Joseph Pritchard designed several other memorials in conjunction with Doulton’s, but this appears to have been the first in the series. They collaborated on the Coronation Fountain at Leyton, which probably dates from 1903, and the Queen Victoria Memorial Fountain in Malacca, produced in 1904. It is certainly the most lavish of the extant Doultonware memorials, although other good examples remain at Burslem Cemetery, Stoke-on-Trent (Hulm Memorial, 1905) and Hartlepool, County Durham (Henry Withy Memorial Fountain, 1902). These memorials are smaller in size than Doulton’s large-scale water fountains, notably their Victoria Fountain (Glasgow, 1888), but much more colourful. Given the significance of the Eve memorial, it is unfortunate that it has now fallen into disrepair and stands cordoned off behind metal barriers.
Amongst the collection of about 150 reset fifteenth century tiles in the sanctuary at St Peter’s Church are two unusual square memorial floor tiles to Richard Neale (d1753) and William Neale (d1754), rector. They may have been produced by Godwin’s, who made the encaustic tile pavement in the choir which was installed around 1886 when the original tiles were relaid. It has good four-tile and sixteen-tile groups reproducing medieval tile patterns (Fig 293).
The architect Philip Charles Hardwick began work at Madresfield Court near Great Malvern in 1863, adding the chapel in 1867 (its arts and crafts decoration dates from the early twentieth century) and making alterations to the house for the Lygon family, the Earls Beauchamp. A mile north-west of the house in the village of Newland, Hardwick had started building St Leonard’s Church, next to the Beauchamp Almshouses, in 1862; the church was completed in 1864. Its opulent interior is little changed, and includes a complete scheme of wall paintings as well as a striking geometric and encaustic tiled pavement running throughout.
The Church of St Michael and All Angels (1854-6) and its associated music college were built for the musician and composer Sir Frederick Gore Ouseley, who found most of the £20,000 cost himself. The architect for all the works was Henry Woodyer, who provided his patron with a large church, its dramatic Minton floor of blue, black and white tiles becoming increasingly complex towards the east end; the sanctuary floor is mosaic. Although the college closed in 1985, the church continues as a parish church; it is situated in the hamlet of St Michaels, two miles south-west of Tenbury Wells, on the A4112 to Leominster at Oldwood Common.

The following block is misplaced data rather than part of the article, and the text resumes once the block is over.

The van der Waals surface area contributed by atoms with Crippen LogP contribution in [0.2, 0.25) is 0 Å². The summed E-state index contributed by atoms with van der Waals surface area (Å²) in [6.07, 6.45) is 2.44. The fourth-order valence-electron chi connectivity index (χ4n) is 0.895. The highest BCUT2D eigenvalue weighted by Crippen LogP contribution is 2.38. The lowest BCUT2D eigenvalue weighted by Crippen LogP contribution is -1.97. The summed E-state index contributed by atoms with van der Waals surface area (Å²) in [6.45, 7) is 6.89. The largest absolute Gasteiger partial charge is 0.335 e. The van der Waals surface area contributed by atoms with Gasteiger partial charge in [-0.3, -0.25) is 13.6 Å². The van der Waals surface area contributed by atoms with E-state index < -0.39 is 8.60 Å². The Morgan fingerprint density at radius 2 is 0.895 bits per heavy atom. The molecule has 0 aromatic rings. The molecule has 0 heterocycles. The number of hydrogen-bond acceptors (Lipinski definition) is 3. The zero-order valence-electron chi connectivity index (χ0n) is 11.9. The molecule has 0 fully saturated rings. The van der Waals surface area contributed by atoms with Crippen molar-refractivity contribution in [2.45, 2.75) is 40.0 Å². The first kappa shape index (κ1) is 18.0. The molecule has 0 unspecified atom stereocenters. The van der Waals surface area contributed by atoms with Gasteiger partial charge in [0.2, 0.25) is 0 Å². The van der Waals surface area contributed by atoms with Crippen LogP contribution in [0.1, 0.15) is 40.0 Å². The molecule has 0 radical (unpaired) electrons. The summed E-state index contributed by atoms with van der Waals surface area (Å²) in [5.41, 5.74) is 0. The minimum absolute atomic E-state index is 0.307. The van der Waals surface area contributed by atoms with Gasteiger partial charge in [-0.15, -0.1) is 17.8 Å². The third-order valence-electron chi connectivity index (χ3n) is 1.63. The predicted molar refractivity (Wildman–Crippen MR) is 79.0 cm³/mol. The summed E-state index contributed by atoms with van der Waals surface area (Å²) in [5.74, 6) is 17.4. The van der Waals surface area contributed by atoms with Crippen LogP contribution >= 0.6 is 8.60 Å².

Worcester Cathedral, on College Green beside the River Severn, dates back to the seventh century; although the present building was begun in 1084 and the crossing tower was rebuilt in 1374, much of its external appearance is strongly Victorian. The fine medieval tile pavement which floored the Old Singing School was recorded and published in 1858, but now the carpet pattern - a typical Malvern combination of foliage and heraldic designs - has completely worn away. However, some inlaid tiles probably dating from the second half of the fourteenth century can still be seen in the passage leading to the Old Singing School. George Gilbert Scott restored the Cathedral in 1864-74, introducing a choir pavement of Godwin tiles set between bands of marble and stone. In the sanctuary is a superb circular Signs of the Zodiac tile scheme, also by Godwin, but which may be covered by carpet.
From the Cathedral, head north along Friar Street. At the junction with Pump Street is the ornate mostly brown and green faience facade of the Eagle Vaults PH, built for the brewers around the turn of the century; good lettering and heavy doorcases ensure this little pub makes the most of its corner site. Turn left along Pump Street then right into High Street to see another attractive and eye-catching building occupying a corner site, the former Cadena Café (probably early twentieth century, now Alliance and Leicester Bank) at 59-60 High Street; dark red terracotta dressings emphasise the entrance. In 1999 it was converted to flats and offices by DJD Architects, using replacement terracotta from Hathernware. On the right in Cornmarket is the Exchange PH, another essay in brown faience for Mitchells & Butlers albeit slightly less flamboyant than the Eagle Vaults. Continue northward along High Street to the corner of Sansome Street and The Foregate, where the red brick and pinkish terracotta of the huge Hop Market Hotel towers above the road. It was put up in 1900 by a local building firm, Bromage & Evans; the terracotta has good lettering, swags and figurative plaques. Slightly west in The Butts is the Paul Pry PH (1901, architect Frederick Hughes), its splendid central hallway tiled from floor to ceiling.